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Now that the floodwaters in Texas have receded and the hard work of rebuilding has begun, it is time to take a hard look at the lessons to be learned.

Hurricane Harvey tested three basic tenets of right-wing, Republican ideology: Regulations are bad, we don’t have to worry about climate change, and the government is the problem. Right-wing beliefs failed massively on all three counts.

Republicans have long railed against regulations. President Trump has vowed to kill a majority of federal rules. Texas, especially Houston, embodies that antipathy to rules. Tragically, that anti-regulatory approach made the situation in the Houston dramatically worse.

Houston is the largest American city without zoning. It has allowed virtually unchecked growth at the expense of the environment. Letting developers do basically whatever they wanted, free of pesky rules, led to the loss of more than half of the wetlands in the Houston region and paving over of much of the surrounding prairies as well. The lack of protection for open space and wetlands meant that pavement covered the prairies and wetlands that could have absorbed much of the rainfall. As we now know, the result of this anti-regulatory approach was catastrophic.

At the national level, Trump’s anti-regulatory push will lead to more Harvey-type disasters. Shortly before Harvey hit Houston, Trump killed federal flood protection standards for infrastructure. Trump also eliminated safeguards for millions of acres of wetlands.

An impact of Harvey were explosions at a large chemical plant near Houston. Trump stopped new safety rules for chemical plants that would have regulated Arkema, the plant that blew up. That very same company along with Texas Republican politicians had successfully lobbied the Trump administration against implementation of those rules, which would have required chemical plants like Arkema to disclose the chemicals stored on site. That information could have helped the 15 emergency personnel who required medical treatment after responding to the explosions.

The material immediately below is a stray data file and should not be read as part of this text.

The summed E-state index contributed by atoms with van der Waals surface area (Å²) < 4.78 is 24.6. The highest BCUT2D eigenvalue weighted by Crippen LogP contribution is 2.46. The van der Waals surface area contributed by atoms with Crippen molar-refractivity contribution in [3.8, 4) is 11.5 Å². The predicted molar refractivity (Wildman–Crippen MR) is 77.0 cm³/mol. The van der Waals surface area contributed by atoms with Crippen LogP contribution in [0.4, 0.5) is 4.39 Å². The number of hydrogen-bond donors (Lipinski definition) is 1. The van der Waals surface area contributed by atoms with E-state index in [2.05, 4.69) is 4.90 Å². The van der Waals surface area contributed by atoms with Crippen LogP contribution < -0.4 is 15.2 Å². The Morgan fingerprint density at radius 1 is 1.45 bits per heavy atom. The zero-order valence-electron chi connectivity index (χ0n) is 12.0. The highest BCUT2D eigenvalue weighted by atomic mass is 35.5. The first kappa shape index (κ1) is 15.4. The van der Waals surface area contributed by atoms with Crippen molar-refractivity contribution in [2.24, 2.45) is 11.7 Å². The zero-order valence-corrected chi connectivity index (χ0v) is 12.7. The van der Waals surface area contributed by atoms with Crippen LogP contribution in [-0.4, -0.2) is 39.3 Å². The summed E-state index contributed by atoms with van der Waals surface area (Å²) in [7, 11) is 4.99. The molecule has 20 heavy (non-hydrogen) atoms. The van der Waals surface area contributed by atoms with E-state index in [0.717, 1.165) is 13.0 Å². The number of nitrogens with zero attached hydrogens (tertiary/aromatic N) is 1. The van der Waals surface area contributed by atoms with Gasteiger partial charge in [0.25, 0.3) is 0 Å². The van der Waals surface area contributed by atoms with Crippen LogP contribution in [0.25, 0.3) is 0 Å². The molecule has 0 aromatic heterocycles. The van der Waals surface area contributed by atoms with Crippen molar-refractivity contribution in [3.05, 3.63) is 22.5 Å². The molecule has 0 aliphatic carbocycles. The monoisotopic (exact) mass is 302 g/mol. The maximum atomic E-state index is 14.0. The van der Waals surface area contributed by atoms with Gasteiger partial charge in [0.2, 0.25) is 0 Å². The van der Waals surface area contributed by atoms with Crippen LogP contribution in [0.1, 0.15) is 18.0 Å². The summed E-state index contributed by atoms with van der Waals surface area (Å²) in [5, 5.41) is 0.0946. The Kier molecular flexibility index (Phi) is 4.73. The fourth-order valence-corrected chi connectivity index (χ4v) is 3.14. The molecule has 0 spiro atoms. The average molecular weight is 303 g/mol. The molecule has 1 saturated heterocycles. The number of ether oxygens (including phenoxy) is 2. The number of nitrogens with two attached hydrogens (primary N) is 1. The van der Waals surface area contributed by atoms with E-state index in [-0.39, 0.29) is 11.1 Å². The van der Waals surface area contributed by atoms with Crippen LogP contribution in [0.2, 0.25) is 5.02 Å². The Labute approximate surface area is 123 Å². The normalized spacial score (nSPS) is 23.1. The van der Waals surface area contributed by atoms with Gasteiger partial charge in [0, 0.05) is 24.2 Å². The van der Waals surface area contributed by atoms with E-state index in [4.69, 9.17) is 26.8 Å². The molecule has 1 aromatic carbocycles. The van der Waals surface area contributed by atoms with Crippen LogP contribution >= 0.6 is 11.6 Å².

The right wing continues to deny science and claim that we need not worry about how humans are changing the climate. But the torrential rains that Harvey brought, which have been called “epic,” “biblical” and “unprecedented,” are a direct result of global warming. While the hurricane itself is not caused by a warming planet, the intensity of the storm certainly was due to global warming. Scientists estimate that climate disruption made the storm damage greater and increased the rainfall by 30 percent. Higher sea levels attributable to climate change made the storm surge from the hurricane more destructive. Much warmer temperatures in the Gulf of Mexico increased the hurricane’s strength. Because a warmer atmosphere can hold more moisture (every degree of warming can add 3 percent more moisture to the atmosphere), rainfall from the storm was much greater.

Even as the floodwaters caused by climate disruption were inflicting untold misery, right-wingers continued to deny climate science. In fact, as the waters were yet inundating Houston, Trump put a political appointee in charge of all EPA grants with the job of censoring any reference to climate change from that agency’s grant requests.

A key doctrine of the right wing is that government is the problem. Republican politicians regularly denounce government spending. Infamously, after Hurricane Sandy inundated the East Coast five years ago, Texas Republican Sen. Ted Cruz led the charge against spending for aid for the victims of that storm, denouncing it as “pork.” Now, that ultimate hypocrite Cruz is requesting tens of billions in new government spending to help Texas recover.

Tough times like Hurricane Harvey are a real-world test of political philosophies. Right-wing, Republican ideology failed that test dramatically.

Spencer Black represented the 77th Assembly District for 26 years and was chair of the Natural Resources Committee. He currently serves as a director of the national Sierra Club and is an adjunct professor of urban and regional planning at UW-Madison.

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